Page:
BBC’s Bateman shoehorns ‘occupation’ into Holocaust remembrance report

January 22nd saw the appearance of an article titled ‘Holocaust row bubbles as leaders gather in Israel’ in the ‘Features’ section of the BBC News website’s ‘Middle East’ page.

Written by the BBC Jerusalem bureau’s Tom Bateman, the article’s main theme is what he describes as “a row about the distortion of history by rival nationalist leaders in Europe”.

Referring to the Polish president, Bateman tells readers that:

“Mr Duda has said he will not attend this week’s Holocaust remembrance ceremony at Yad Vashem, the official memorial centre in Jerusalem. […]

Mr Duda complained that he has not been allowed to address the audience, whereas Mr Putin and other leaders will speak.”

He goes on to claim that what he again describes as “the row” over speaking arrangements at the Jerusalem event “has aggravated a bitter dispute between Russia and Poland – whose leaders have been armflexing over the war’s legacy”.

Bateman gives an overview of that Russian and Polish “armflexing” – which of course has been going on independently of the Jerusalem conference and which, as the BBC has itself reported, has its roots in a European Parliament resolution dating from last September.

He then moves on to the topic of the Polish legislation of 2018:

“Two years ago the Polish government made it illegal to say that the country was complicit in Nazi crimes during the Holocaust.

After an international outcry it later deleted parts of the law, but the controversy then engulfed Israel’s Prime Minister Benjamin Netanyahu.

He supported the partial u-turn by signing a joint statement with the Polish prime minister.

That move was condemned by Yad Vashem who said the statement contained “grave errors and deceptions” and harmed the “historical memory of the Holocaust”.

Mr Netanyahu defended his move saying he had consulted Yad Vashem’s chief historian.”

Bateman’s literal ‘bottom line’ to a story ostensibly about Russian and Polish polemics relating to World War Two and the Holocaust comes in a section sub-headed ‘Betrayal of the Holocaust’. There he manages to reframe the story by uncritically quoting a contributor whose highly relevant political opinions are not revealed to BBC audiences – in clear breach of BBC editorial guidelines relating to “Contributors’ Affiliations”.

“But among his [Netanyahu’s] critics was the Israeli historian Prof Zeev Sternhell, a Jewish survivor of the Holocaust in Poland who escaped the Warsaw Ghetto as a child with the help of two Polish families.

He accuses Mr Netanyahu of embracing ultra-nationalists in Europe because they provide a counterweight to the EU’s “liberal wing” of France and Germany who are critical of Israel’s occupation of the Palestinian Territories.

“In order to get that alliance working he’s ready to pay a heavy price… And the heavy price is a betrayal of the Holocaust,” he says.” [emphasis added]

Significantly, Bateman did not bother to remind readers of more recent events which can hardly be described as “embracing” the Polish stance.

Neither did he offer readers any contrasting view to the predictably controversial claim from Professor Sternhell that Israel’s prime minister is ‘betraying’ the Holocaust in order to counter criticism of “Israel’s occupation” and apparently neither did he offer the right of reply to that allegation. 

Related Articles:

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BBC News website omits key information in Polish Holocaust law report

 

A BBC journalist’s portrayal of an armed infiltration from the Gaza Strip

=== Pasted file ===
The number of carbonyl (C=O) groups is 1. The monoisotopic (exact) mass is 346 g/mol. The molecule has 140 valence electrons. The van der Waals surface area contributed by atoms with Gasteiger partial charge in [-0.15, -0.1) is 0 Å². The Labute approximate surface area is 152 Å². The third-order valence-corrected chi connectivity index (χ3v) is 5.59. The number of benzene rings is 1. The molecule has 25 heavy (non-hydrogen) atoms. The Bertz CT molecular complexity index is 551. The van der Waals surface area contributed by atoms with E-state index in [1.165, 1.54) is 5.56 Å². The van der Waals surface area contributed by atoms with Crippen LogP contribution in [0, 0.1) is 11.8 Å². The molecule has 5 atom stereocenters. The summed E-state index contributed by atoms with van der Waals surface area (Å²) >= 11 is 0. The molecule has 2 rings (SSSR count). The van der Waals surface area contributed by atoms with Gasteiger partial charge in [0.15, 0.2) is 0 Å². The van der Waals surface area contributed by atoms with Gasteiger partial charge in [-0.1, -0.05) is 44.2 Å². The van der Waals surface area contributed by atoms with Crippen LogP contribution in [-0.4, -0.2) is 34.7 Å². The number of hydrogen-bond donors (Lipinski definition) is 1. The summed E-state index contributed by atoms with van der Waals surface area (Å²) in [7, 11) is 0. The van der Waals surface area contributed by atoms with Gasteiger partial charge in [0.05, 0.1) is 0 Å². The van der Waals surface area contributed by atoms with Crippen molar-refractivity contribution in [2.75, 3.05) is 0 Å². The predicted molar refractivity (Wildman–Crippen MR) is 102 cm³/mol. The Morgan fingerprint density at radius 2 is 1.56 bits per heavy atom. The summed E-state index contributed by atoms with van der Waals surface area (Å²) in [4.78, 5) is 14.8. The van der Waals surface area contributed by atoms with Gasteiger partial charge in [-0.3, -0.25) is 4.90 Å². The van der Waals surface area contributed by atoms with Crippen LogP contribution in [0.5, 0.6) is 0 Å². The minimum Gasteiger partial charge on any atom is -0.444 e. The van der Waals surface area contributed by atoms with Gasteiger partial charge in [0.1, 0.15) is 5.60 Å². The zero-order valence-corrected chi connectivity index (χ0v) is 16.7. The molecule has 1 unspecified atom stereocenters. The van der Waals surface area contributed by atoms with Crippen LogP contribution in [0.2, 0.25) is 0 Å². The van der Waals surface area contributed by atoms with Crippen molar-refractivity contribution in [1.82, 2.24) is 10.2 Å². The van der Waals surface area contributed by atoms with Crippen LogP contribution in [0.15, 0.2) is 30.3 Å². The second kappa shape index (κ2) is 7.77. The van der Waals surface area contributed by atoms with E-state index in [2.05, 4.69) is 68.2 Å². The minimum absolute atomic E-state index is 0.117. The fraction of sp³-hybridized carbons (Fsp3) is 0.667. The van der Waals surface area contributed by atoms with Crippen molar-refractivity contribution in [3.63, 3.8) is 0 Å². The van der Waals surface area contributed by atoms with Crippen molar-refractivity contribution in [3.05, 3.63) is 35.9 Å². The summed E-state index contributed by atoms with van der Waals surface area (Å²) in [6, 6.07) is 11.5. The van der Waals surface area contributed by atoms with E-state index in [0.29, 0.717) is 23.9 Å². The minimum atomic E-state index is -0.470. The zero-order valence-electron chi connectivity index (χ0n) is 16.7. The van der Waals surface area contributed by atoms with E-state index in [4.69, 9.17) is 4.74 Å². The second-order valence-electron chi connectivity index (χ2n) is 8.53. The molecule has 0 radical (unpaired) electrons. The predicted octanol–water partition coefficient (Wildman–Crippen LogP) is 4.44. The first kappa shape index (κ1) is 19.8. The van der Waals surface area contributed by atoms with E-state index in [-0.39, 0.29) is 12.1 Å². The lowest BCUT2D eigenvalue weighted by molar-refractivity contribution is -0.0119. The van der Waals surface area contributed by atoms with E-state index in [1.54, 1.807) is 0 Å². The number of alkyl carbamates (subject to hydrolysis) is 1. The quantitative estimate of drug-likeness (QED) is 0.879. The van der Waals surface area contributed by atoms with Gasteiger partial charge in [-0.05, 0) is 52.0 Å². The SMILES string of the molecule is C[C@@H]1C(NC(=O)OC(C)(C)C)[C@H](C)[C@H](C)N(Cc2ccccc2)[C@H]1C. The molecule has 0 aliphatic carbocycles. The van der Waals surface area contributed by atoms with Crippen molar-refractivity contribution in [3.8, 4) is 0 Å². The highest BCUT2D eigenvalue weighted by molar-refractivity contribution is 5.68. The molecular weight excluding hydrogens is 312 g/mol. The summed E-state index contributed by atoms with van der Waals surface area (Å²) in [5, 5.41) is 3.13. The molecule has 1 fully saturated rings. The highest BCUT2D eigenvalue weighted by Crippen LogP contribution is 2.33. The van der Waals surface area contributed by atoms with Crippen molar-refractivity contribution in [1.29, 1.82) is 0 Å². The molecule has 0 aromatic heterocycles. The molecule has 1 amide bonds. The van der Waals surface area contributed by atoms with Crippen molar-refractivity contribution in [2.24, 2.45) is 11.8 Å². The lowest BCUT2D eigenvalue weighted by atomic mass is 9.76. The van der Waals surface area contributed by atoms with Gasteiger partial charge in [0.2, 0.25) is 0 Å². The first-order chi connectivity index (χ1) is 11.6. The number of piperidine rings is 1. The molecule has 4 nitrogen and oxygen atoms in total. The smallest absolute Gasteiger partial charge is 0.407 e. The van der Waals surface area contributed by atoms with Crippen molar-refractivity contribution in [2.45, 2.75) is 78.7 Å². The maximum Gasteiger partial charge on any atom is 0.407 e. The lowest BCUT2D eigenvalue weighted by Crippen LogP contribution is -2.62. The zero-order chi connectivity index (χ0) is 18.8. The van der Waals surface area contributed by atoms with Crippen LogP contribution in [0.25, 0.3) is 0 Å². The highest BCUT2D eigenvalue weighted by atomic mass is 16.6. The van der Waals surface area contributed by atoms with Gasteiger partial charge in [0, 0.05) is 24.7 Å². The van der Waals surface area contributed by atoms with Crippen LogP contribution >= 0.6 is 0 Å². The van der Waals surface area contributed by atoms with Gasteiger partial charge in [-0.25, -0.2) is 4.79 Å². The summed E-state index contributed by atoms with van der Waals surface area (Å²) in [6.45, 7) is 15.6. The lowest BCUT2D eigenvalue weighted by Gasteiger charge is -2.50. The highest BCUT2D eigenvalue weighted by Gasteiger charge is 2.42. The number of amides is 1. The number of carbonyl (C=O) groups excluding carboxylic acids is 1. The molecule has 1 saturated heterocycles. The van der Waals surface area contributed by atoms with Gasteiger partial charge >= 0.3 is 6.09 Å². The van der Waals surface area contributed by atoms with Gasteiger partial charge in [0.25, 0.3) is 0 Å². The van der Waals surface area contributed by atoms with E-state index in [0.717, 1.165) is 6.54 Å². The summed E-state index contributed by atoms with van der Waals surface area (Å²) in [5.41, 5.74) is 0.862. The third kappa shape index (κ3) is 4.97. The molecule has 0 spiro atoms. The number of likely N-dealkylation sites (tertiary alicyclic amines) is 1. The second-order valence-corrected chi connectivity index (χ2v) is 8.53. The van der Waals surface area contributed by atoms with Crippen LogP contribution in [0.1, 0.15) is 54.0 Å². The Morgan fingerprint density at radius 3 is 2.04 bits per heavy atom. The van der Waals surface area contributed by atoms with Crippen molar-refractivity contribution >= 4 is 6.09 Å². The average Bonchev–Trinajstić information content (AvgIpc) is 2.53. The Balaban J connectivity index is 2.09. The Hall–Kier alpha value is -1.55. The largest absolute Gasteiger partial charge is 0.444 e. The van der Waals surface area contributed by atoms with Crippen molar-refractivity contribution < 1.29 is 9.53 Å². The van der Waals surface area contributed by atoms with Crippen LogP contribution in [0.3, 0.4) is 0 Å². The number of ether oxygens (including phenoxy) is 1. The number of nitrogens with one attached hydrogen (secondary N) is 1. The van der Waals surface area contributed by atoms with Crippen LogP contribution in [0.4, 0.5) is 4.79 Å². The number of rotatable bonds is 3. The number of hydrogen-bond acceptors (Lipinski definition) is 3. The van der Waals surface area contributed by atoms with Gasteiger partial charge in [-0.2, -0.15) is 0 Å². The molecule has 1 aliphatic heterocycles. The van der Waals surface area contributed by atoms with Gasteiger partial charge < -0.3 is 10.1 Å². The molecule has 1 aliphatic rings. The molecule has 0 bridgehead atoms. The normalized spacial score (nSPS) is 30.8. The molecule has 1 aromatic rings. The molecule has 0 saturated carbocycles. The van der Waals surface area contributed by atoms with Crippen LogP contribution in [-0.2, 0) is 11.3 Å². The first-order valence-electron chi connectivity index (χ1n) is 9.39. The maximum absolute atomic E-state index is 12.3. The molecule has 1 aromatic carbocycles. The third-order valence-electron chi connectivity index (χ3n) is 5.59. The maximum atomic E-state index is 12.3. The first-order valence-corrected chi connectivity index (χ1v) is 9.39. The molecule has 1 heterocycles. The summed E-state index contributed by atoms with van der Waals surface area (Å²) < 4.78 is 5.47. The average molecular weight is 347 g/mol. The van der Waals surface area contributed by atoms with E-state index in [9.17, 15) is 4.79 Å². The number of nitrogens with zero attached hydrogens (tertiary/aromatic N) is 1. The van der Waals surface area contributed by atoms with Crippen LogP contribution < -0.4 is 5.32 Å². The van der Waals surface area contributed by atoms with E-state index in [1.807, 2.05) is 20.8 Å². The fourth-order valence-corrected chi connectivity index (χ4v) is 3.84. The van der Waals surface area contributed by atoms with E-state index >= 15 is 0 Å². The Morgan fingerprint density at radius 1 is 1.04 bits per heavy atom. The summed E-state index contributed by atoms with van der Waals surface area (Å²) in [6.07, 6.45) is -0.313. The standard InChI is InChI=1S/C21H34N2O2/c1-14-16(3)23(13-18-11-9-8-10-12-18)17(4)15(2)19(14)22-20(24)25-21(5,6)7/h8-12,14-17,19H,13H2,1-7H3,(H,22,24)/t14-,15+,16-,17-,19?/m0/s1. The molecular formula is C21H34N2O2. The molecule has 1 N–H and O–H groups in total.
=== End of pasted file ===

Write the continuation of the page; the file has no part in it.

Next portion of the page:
On the evening of January 21st an infiltration took place on the border with the Gaza Strip.

“IDF soldiers opened fire at a group infiltrating the border fence along the Gaza-Israel border on Tuesday, hitting three Palestinian suspects who used the inclement weather to hide in a wooded area near Kibbutz Kissufim.

The IDF reported that one of the terrorists hurled a grenade or an explosive charge at a force that surrounded the three.”

As local media reported, the IDF released video evidence of the infiltrator throwing the explosive device.

To date the BBC has not produced any reporting on that incident but the next morning the BBC’s Jerusalem correspondent Tom Bateman did put out three related Tweets in which he found it appropriate to focus on the age of the armed border infiltrators and unnecessarily qualify the facts of the incident using the well-worn “Israel says” formula.

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Media ignore, downplay infiltration of armed Gazans close to Israeli community  (CAMERA)

 

BBC audiences denied offshore gas news

In December the BBC News website told its readers that “[t]he Republic of Cyprus, Greece and Israel are…exploring for gas” but those getting their news from the BBC will be unaware of the fact that last week Israel began to supply gas to Egypt. 

“Israel has started pumping natural gas to Egypt from two massive offshore fields, marking a major milestone and a historic cooperation between the countries, according to a joint statement. […]

Jerusalem’s and Cairo’s energy ministries issued the rare joint statement on Wednesday morning, calling the move “an important development that will serve the economic interests of both sides.

“The step will both enable Israel to export some of its natural gas to the region via Egypt’s gas liquefaction plants, and promote Egypt’s status as a regional gas hub,” the statement said. […]

In the October deal, the partners in the Israeli fields signed a contract with the privately held Egyptian firm Dolphinus Holdings to transfer some 85 billion cubic meters (3 trillion cubic feet), to be supplied by both the Tamar and the Leviathan fields starting in 2020.

Signing the export permit in December, [energy minister] Steinitz said, “The export of gas to Egypt, from Leviathan and Tamar, is the most significant economic cooperation between Israel and Egypt since the signing of the peace treaty between the countries.””